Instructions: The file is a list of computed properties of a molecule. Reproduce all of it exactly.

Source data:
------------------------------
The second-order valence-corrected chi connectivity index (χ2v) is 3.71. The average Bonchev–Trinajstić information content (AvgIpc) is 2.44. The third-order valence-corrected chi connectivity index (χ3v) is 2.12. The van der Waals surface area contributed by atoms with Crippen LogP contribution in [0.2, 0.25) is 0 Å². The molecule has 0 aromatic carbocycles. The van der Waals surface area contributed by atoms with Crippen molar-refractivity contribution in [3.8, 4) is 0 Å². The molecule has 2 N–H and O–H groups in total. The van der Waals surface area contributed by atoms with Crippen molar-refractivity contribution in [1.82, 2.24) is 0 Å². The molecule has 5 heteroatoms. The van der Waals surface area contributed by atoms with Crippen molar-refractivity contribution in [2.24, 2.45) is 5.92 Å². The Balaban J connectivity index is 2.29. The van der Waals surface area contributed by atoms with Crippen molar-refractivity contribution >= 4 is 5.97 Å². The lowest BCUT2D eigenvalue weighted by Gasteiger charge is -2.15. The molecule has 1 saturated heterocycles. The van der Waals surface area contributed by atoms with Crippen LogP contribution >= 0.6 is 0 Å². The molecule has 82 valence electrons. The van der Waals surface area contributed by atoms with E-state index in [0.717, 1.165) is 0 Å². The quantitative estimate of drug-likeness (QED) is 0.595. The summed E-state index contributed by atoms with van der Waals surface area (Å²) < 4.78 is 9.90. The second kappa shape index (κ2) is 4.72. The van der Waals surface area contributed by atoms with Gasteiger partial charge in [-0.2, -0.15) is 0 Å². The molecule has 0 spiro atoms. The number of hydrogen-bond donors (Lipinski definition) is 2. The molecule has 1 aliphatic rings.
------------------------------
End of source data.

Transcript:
The second-order valence-corrected chi connectivity index (χ2v) is 3.71. The average Bonchev–Trinajstić information content (AvgIpc) is 2.44. The third-order valence-corrected chi connectivity index (χ3v) is 2.12. The van der Waals surface area contributed by atoms with Crippen LogP contribution in [0.2, 0.25) is 0 Å². The molecule has 0 aromatic carbocycles. The van der Waals surface area contributed by atoms with Crippen molar-refractivity contribution in [3.8, 4) is 0 Å². The molecule has 2 N–H and O–H groups in total. The van der Waals surface area contributed by atoms with Crippen molar-refractivity contribution in [1.82, 2.24) is 0 Å². The molecule has 5 heteroatoms. The van der Waals surface area contributed by atoms with Crippen molar-refractivity contribution in [2.24, 2.45) is 5.92 Å². The Balaban J connectivity index is 2.29. The van der Waals surface area contributed by atoms with Crippen molar-refractivity contribution >= 4 is 5.97 Å². The lowest BCUT2D eigenvalue weighted by Gasteiger charge is -2.15. The molecule has 1 saturated heterocycles. The van der Waals surface area contributed by atoms with Crippen LogP contribution >= 0.6 is 0 Å². The molecule has 82 valence electrons. The van der Waals surface area contributed by atoms with E-state index in [0.717, 1.165) is 0 Å². The quantitative estimate of drug-likeness (QED) is 0.595. The summed E-state index contributed by atoms with van der Waals surface area (Å²) < 4.78 is 9.90. The second kappa shape index (κ2) is 4.72. The van der Waals surface area contributed by atoms with Gasteiger partial charge in [-0.2, -0.15) is 0 Å². The molecule has 0 spiro atoms. The number of hydrogen-bond donors (Lipinski definition) is 2. The molecule has 1 aliphatic rings.